A Mom's Tough Standards, Imported From Vietnam

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Theresa Nguyen and her daughter Stephanie in Morrow, Ga.

Theresa Nguyen and her daughter, Stephanie, in Morrow, Ga. StoryCorps hide caption

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After emigrating from Vietnam, Theresa Nguyen and her husband raised two children in the United States. But they kept alive the traditions and language they brought from Asia.

Recently, Theresa, 48, and her daughter, Stephanie, 24, spoke about how they balanced the two cultures.

"Many times when I look back on your upbringing, if I had to do it again, a couple of things I would have changed," Theresa admits.

"What would you do differently?" Stephanie asks.

"I would be a little more compromising," Theresa says, thinking of one example in particular. "Remember some boy gave you a necklace?"

"And you made me go back to school the next day and give him back the locket," Stephanie says.

"OK, I was taught from my mom, do not accept presents from strangers," Theresa says. "Because if you accept presents from them, you have to repay them; it's a debt you have to carry to your grave."

If she were able to go back and do it again, Theresa says, she would try to be "a little more understanding. I might ask to go swap it out for something cheaper."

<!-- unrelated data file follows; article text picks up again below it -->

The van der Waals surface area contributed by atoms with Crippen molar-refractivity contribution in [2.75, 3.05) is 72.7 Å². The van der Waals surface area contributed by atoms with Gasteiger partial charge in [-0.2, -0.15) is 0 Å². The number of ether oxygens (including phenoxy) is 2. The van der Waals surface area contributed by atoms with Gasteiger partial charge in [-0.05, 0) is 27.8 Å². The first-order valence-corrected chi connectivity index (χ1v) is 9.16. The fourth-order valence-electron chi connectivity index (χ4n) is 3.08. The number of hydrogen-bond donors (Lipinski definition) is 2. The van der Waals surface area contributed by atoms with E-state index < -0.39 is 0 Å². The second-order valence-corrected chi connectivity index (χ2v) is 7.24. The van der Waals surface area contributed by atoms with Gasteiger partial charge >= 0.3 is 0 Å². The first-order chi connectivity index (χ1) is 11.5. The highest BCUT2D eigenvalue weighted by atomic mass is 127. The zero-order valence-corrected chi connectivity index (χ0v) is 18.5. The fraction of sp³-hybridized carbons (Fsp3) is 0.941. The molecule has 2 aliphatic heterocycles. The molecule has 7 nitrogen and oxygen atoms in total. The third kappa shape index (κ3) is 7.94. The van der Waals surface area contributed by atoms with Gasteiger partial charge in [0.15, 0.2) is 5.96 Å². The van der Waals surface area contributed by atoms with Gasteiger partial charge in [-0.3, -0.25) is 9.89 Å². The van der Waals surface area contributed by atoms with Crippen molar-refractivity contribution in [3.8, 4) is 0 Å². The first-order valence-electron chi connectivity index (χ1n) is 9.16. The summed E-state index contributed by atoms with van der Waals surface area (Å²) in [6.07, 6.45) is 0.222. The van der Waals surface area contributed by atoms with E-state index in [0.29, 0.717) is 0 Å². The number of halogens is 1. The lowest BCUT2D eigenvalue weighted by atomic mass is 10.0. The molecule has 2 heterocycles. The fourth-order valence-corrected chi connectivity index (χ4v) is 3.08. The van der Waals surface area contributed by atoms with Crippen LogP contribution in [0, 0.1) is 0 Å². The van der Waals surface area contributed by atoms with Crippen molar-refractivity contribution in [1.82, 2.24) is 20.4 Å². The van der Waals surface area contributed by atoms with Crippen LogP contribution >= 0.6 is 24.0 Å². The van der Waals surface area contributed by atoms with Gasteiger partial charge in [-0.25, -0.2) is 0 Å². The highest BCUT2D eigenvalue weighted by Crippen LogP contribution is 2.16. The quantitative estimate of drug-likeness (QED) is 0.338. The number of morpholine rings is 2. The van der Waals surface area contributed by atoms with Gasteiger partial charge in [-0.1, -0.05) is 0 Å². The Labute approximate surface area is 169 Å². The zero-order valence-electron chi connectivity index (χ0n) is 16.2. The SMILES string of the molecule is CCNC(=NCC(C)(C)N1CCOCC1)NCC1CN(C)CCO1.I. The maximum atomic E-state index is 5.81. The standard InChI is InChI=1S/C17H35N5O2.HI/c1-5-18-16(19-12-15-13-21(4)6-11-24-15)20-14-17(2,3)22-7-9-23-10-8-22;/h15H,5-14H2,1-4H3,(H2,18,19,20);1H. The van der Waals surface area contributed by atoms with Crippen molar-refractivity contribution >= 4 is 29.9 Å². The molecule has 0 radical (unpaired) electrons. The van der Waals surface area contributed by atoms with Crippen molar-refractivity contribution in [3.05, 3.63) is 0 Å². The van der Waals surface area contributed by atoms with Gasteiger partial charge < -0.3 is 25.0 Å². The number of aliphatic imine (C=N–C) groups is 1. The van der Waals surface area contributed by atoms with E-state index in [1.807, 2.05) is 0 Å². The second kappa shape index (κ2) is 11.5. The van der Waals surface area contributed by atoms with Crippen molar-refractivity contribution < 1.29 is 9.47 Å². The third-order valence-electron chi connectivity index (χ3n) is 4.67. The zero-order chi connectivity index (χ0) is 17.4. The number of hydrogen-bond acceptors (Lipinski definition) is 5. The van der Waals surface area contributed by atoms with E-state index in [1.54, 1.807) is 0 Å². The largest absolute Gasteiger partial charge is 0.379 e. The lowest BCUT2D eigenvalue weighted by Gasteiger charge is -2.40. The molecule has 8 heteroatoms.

After leaving Saigon in 1979, Theresa married her husband, Mai, in Ohio in 1983. Around the house, the couple regularly spoke Vietnamese with Stephanie and her younger brother, Matthew.

"Most of your friends are Vietnamese too, right?" Theresa asks. "And, um, I don't know if you ever compare, 'If your mommy is tougher than mine?' "

"I don't even know where to start with that," Stephanie says. "When you're 12 and your whole world revolves around who got to sleep over at whoever's house, it's not fun to say, 'Oh no, I can't do that.' "

"I know, a lot of times I am living in this country trying to acculturate — but at the same time, I want to preserve the Asian culture. I want to keep the family together," Theresa says.

"And sometimes when I look back I ... I do realize that I was a little bit too tough."

"I wouldn't say that I resent you in any way for that," Stephanie says. "I think I learned a very strong sense of right and wrong, and working hard."

"I know many, many times I'm very proud of you — but I just don't say it," Theresa says. "And Daddy gets on my case all the time: 'You don't say it, you don't say it' — and I would tell him, 'But she knows I feel it.'

"I don't know if you do know or not," she tells her daughter.

"I'm glad that you're proud of me," Stephanie says, "because most of the time I feel like I'm a disappointment."

"No, you are not!" Theresa says.

"I am just one of those old Asian moms. We never say we love you — we expect you to see it through our actions. But I'm learning, I'm learning. When I go away from this life, I want you to remember my love for you, that's all. I don't care for anything else."

Audio produced for Morning Edition by Nadia Reiman. The senior producer for StoryCorps is Michael Garofalo. Recorded in partnership with WABE.



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